Sometimes the need for a help desk manager is obvious: Tickets don't receive responses for weeks or customers are complaining.
But If you're not sure there’s an immediate need, check out these four signs to confirm that you need to hire a help desk manager sooner than later:
- Longer resolution times. The trouble with backlogs is that they're difficult to reverse. And of course, your company can't stop using technology for an indefinite period while IT catches up. This amounts to a ticket fulfillment effort that's basically treading water. As resolution times get longer, the whole system becomes more complex, and there is greater risk that tickets may be filed incorrectly, lost or mistakenly marked as resolved issues. More oversight of the help desk is necessary just to keep everything functioning smoothly and channeled properly.
- Device proliferation and complexity. More endpoints equal more complexity. Gone are the days when employees received standard-issue (and easier to support and secure) technology equipment. Today, the average person carries 2.9 devices — laptops, smartphones, tablets and more. Support requests from mobile and remote workers are forcing IT to diagnose problems and prescribe solutions over the phone that they would normally do in person. Help desks need to be able to provide real-time support in this dynamic environment; a help desk manager can help keep tickets organized and prioritized.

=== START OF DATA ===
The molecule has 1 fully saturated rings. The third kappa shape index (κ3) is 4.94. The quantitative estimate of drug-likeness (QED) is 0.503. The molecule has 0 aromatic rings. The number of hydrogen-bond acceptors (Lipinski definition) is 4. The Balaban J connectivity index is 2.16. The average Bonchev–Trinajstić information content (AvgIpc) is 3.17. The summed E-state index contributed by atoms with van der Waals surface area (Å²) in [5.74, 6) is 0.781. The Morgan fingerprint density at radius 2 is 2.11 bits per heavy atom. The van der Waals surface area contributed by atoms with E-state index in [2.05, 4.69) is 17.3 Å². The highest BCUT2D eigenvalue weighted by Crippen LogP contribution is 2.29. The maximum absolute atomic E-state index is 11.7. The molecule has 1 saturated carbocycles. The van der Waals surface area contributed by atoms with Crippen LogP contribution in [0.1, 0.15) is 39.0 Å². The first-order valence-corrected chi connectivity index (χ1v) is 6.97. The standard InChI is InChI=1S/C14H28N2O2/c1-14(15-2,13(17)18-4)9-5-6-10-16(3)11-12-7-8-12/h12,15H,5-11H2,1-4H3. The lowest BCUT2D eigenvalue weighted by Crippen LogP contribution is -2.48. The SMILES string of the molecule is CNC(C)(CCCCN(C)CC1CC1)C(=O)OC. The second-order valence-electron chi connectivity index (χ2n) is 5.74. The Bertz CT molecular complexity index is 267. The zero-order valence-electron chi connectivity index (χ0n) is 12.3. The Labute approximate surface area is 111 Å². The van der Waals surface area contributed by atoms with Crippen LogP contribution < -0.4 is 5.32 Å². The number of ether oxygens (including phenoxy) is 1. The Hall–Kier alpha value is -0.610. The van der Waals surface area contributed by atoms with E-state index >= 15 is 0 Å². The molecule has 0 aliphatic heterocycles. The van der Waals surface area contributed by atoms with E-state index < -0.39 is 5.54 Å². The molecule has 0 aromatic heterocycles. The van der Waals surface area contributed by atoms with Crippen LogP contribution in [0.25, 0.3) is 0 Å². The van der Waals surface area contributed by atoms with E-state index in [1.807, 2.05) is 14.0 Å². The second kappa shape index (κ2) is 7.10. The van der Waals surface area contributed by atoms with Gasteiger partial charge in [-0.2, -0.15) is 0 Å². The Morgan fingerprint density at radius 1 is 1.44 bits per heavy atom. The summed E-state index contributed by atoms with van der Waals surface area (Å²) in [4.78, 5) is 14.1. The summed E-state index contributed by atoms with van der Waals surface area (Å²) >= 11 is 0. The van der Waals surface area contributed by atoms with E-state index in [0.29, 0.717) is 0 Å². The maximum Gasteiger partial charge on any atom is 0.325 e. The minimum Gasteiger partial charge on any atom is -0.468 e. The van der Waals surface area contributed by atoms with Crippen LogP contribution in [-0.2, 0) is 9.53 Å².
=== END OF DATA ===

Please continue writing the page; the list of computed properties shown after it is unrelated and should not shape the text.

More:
- Changing roles for IT. Organizations expect IT teams to do a lot more for the business than they used to. At the same time, because resources are often limited, they also have to ensure they use their tech talent in the best way. A help desk manager is a specialist who can take control of the help desk so technology personnel don't have to be bogged down with help desk requests when the business needs them to focus on other priorities.
- Need for business efficiency. Even as enterprise environments grow, businesses are under more pressure than ever to cut costs, stretch resources and be ruthlessly efficient. Broken machines and still-open tickets cause productivity issues that can extend much further than the help desk. A help desk manager can expedite comprehensive assistance faster. This translates to the organization getting the most from its technology investments, helping it to maintain its competitive advantage.
Skills and abilities to look for in a help desk manager
According to the Robert Half Technology Salary Guide, a help desk manager blends technical experience with interpersonal and leadership skills to oversee daily operations, manage staff and evaluate the speed and efficacy of IT ticket responses. Top candidates should have at least five years of information systems support experience, and spent even more time in a managerial position.
With a dedicated help desk manager in place, your organization can help to ensure your employees are never sidelined by a tech issue for long, and key IT resources are dedicated to the right business priorities at any given time. The help desk manager also will play a critical role in the technical support center of the future, which is already taking shape today.
This post has been updated to reflect more current information.